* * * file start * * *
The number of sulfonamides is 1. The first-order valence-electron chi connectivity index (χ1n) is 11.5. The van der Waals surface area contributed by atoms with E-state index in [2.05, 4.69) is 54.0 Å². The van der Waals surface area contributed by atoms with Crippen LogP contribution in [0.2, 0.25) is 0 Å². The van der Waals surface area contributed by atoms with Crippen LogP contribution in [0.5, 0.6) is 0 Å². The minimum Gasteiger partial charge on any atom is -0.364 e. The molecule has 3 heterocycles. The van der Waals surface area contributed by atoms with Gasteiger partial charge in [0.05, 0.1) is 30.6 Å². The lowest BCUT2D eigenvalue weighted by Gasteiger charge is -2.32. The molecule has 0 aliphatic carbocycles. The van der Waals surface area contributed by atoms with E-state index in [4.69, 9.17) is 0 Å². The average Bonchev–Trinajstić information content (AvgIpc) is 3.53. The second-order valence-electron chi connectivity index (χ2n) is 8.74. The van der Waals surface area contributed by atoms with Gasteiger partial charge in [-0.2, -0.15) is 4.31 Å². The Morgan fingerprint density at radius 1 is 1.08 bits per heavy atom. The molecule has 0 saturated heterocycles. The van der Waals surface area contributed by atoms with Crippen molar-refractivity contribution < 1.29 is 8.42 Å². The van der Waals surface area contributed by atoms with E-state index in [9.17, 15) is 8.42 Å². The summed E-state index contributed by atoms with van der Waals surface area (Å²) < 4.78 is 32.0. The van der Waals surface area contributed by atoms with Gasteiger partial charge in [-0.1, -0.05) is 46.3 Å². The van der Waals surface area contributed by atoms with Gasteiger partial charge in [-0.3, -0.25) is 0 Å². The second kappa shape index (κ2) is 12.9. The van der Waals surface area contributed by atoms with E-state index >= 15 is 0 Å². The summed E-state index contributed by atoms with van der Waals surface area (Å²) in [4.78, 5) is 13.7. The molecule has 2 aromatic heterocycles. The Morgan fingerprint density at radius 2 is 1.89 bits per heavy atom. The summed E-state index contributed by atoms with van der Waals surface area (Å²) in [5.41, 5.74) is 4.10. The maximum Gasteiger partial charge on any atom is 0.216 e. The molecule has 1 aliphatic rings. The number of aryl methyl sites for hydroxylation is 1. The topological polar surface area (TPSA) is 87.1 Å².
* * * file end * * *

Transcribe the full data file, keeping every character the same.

The number of sulfonamides is 1. The first-order valence-electron chi connectivity index (χ1n) is 11.5. The van der Waals surface area contributed by atoms with E-state index in [2.05, 4.69) is 54.0 Å². The van der Waals surface area contributed by atoms with Crippen LogP contribution in [0.2, 0.25) is 0 Å². The van der Waals surface area contributed by atoms with Crippen LogP contribution in [0.5, 0.6) is 0 Å². The minimum Gasteiger partial charge on any atom is -0.364 e. The molecule has 3 heterocycles. The van der Waals surface area contributed by atoms with Gasteiger partial charge in [0.05, 0.1) is 30.6 Å². The lowest BCUT2D eigenvalue weighted by Gasteiger charge is -2.32. The molecule has 0 aliphatic carbocycles. The van der Waals surface area contributed by atoms with E-state index in [4.69, 9.17) is 0 Å². The average Bonchev–Trinajstić information content (AvgIpc) is 3.53. The second-order valence-electron chi connectivity index (χ2n) is 8.74. The van der Waals surface area contributed by atoms with Gasteiger partial charge in [-0.2, -0.15) is 4.31 Å². The Morgan fingerprint density at radius 1 is 1.08 bits per heavy atom. The molecule has 0 saturated heterocycles. The van der Waals surface area contributed by atoms with Crippen molar-refractivity contribution < 1.29 is 8.42 Å². The van der Waals surface area contributed by atoms with E-state index in [9.17, 15) is 8.42 Å². The summed E-state index contributed by atoms with van der Waals surface area (Å²) < 4.78 is 32.0. The van der Waals surface area contributed by atoms with Gasteiger partial charge in [-0.1, -0.05) is 46.3 Å². The van der Waals surface area contributed by atoms with Gasteiger partial charge in [-0.3, -0.25) is 0 Å². The second kappa shape index (κ2) is 12.9. The van der Waals surface area contributed by atoms with E-state index >= 15 is 0 Å². The summed E-state index contributed by atoms with van der Waals surface area (Å²) in [4.78, 5) is 13.7. The molecule has 2 aromatic heterocycles. The Morgan fingerprint density at radius 2 is 1.89 bits per heavy atom. The summed E-state index contributed by atoms with van der Waals surface area (Å²) in [5.41, 5.74) is 4.10. The maximum Gasteiger partial charge on any atom is 0.216 e. The molecule has 1 aliphatic rings. The number of aryl methyl sites for hydroxylation is 1. The topological polar surface area (TPSA) is 87.1 Å².